Regret

February 19th 2015

Today I’ve been thinking about the choice I made just over three years ago to study Maths at University.

When I immediately think about it, I think that it was a terrible decision. For a few reasons.

I don’t enjoy Maths like I once did. One reason I chose to study it is because I did, at one point, enjoy it. I liked problem solving. If given a question, I’d be able to find a solution. Everything was very black and white, unlike my other subjects. There was always a correct answer to a question. You couldn’t debate, or explain, or argue otherwise. 2+2 will always be four, but the to reflections to Soviet Russia in George Orwell’s Animal Farm are to debated. Highly.

At Uni everything faded from black and white into varying shades of grey. (Not quite 50, but a fair few)

Suddenly there weren’t right and wrong answers, everything could be interpreted in different ways. And you weren’t just finding the answer to an equation anymore. Now it’s deriving proofs and remembering definitions and learning colloraries and knowing when to use Gomory’s cutting plane and when to use the Hungarian algorithm. (I’m deliberately not making any sense, by the way)

This kind of leads me onto the next reason why I regret choosing maths.

I’m not any good at it. Not any more, at least. At school and at college I was always good. Very good. Nearing, if not topping the class. But everyone’s so much cleverer at University. I’d gone from sitting atop the class to straddling the area just below the middle.

There are some seriously clever folk about now. And I seemed to have been left behind. When once I was getting 80% in every exam, I’m now lucky to get 50%.

I don’t know if I’ve got dumber, or the tests have got harder, or everyone else just finds it easier. In reality it’s probably a mix of all three.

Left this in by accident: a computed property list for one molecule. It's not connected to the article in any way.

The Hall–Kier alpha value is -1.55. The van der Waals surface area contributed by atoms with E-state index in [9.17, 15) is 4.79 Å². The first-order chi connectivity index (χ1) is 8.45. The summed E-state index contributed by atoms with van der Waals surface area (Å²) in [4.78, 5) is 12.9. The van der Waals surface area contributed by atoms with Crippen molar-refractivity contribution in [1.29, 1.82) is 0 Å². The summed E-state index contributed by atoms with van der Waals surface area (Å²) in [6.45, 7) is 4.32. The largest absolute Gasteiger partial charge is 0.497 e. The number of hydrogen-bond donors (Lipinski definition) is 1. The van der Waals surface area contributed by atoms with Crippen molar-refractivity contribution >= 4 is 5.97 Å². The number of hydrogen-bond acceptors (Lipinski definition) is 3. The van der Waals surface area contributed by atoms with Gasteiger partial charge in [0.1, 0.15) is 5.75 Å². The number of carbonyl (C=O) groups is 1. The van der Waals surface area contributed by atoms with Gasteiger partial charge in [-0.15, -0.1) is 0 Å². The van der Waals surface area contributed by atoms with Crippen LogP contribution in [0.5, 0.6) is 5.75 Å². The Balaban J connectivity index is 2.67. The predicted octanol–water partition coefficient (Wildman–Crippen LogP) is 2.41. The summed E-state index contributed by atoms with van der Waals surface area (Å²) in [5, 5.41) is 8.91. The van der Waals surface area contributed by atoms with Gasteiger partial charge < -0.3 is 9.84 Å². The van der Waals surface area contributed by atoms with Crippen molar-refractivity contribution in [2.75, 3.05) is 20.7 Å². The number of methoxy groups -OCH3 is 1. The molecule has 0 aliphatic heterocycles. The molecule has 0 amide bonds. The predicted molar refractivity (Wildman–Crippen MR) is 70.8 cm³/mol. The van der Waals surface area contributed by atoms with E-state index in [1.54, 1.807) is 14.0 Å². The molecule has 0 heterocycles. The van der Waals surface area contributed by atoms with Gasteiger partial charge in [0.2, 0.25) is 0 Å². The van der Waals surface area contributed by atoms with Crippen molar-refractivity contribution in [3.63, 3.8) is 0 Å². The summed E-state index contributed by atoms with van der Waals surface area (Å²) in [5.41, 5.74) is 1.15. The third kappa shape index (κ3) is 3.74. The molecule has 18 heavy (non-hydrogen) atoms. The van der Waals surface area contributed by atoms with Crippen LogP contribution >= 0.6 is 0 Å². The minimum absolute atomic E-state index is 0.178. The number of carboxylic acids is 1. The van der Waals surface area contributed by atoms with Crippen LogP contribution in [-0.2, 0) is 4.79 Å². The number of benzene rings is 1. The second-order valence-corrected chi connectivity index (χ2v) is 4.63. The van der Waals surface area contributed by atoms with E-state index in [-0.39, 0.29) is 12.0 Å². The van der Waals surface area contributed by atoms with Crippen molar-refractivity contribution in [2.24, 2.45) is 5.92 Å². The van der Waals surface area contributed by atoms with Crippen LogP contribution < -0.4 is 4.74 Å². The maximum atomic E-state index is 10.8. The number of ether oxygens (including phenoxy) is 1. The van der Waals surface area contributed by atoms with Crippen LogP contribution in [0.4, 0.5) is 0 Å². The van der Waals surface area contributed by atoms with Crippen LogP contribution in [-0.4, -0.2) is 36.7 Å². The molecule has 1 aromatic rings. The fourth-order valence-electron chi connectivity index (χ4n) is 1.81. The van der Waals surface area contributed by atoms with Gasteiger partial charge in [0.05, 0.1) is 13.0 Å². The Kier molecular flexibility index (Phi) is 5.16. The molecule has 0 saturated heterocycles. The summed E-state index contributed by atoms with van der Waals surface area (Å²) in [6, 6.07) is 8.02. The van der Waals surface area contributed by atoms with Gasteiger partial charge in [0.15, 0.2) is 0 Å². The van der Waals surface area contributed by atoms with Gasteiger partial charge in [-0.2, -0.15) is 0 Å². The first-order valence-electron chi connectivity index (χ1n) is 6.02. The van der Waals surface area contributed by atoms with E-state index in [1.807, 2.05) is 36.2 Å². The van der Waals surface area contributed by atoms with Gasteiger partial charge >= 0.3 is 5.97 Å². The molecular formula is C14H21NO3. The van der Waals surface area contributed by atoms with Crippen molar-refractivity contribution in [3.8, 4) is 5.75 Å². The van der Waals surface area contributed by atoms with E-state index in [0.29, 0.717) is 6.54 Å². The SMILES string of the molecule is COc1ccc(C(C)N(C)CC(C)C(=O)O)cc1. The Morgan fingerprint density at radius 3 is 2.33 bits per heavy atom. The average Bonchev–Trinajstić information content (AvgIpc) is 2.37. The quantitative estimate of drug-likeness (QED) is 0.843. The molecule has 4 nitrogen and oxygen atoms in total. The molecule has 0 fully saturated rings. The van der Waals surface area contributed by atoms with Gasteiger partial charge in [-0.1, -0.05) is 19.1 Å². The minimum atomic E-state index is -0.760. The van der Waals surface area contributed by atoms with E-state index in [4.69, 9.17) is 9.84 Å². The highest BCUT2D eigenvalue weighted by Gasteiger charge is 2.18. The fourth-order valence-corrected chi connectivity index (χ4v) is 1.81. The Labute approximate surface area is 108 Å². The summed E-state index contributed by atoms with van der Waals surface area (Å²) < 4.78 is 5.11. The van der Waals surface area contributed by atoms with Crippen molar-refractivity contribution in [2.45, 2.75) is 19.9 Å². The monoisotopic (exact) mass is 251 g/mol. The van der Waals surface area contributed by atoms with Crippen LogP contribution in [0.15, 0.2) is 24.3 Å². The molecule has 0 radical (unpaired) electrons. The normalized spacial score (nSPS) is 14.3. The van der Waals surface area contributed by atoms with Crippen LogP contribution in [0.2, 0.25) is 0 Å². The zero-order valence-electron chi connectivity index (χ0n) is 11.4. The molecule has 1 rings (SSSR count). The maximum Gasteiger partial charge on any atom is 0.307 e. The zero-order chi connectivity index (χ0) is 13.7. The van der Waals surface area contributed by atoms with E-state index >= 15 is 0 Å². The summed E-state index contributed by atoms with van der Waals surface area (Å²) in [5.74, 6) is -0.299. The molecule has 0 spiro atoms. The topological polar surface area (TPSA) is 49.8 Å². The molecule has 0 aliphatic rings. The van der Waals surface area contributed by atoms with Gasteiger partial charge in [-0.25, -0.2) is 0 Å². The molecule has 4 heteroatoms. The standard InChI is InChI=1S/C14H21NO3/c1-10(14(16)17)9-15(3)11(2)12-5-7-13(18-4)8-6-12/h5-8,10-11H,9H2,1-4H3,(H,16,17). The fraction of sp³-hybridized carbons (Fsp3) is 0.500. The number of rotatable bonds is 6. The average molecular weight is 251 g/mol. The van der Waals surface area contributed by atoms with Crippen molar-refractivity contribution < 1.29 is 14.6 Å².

I know Maths is a hard degree. But it’s a good degree. Which is why I chose it. I knew that getting a Maths degree is far more impressive than getting most others. People care a lot more about Maths degrees than they do others.

The problem is that I don’t care about a Maths degree.

I don’t need it. Not for what I want to do and where I want to go at least.

Obviously the dream is to write, publish and sell novels. But is that going to provide a sustainable living? Probably not. So maybe the Maths degree is worth having so I can work in a decent job earning a decent wage whilst doing what I can with the writing.

Except I don’t want to do that. I don’t want to work for some massive corporation and spend all day in an office. But that’s where a Maths degree takes me.

I flirted with choosing a creative writing degree, but I played it safe and went for Maths because I struggled to see what a creative writing degree could offer me. Now I wish I had’ve thought about it a bit more.

I thought that you can’t really teach someone how to write, but I was probably wrong.

Criticism is what I need, and what I’m missing in my writing. I need someone that knows good writing to tell me if I am a good writer. And I need to improve, because even I can see my flaws.

Choosing creative writing would’ve offered me that. But then what? I can’t finish Uni with a creative writing degree and then suddenly get a job being a creative writer. That’s not how it works. And that’s ultimately why I went for Maths.

That and the fact I’m a coward.

Maths offers me a lot of things that creative writing never would. It opens doors for jobs, and opportunities, and all that other crap.

I do regret making the wrong choice. But I’m not one for regrets so maybe that’s the wrong way or wording it.

I do appreciate that I made the wrong decision in choosing Maths. But there’s nothing I can do about it so there’s no point whining now. (Although I’ve literally whined this entire post)

I dunno.

In hindsight I should’ve chosen otherwise.

Oh well.

Until tomorrow, make the right choice.

Jacn

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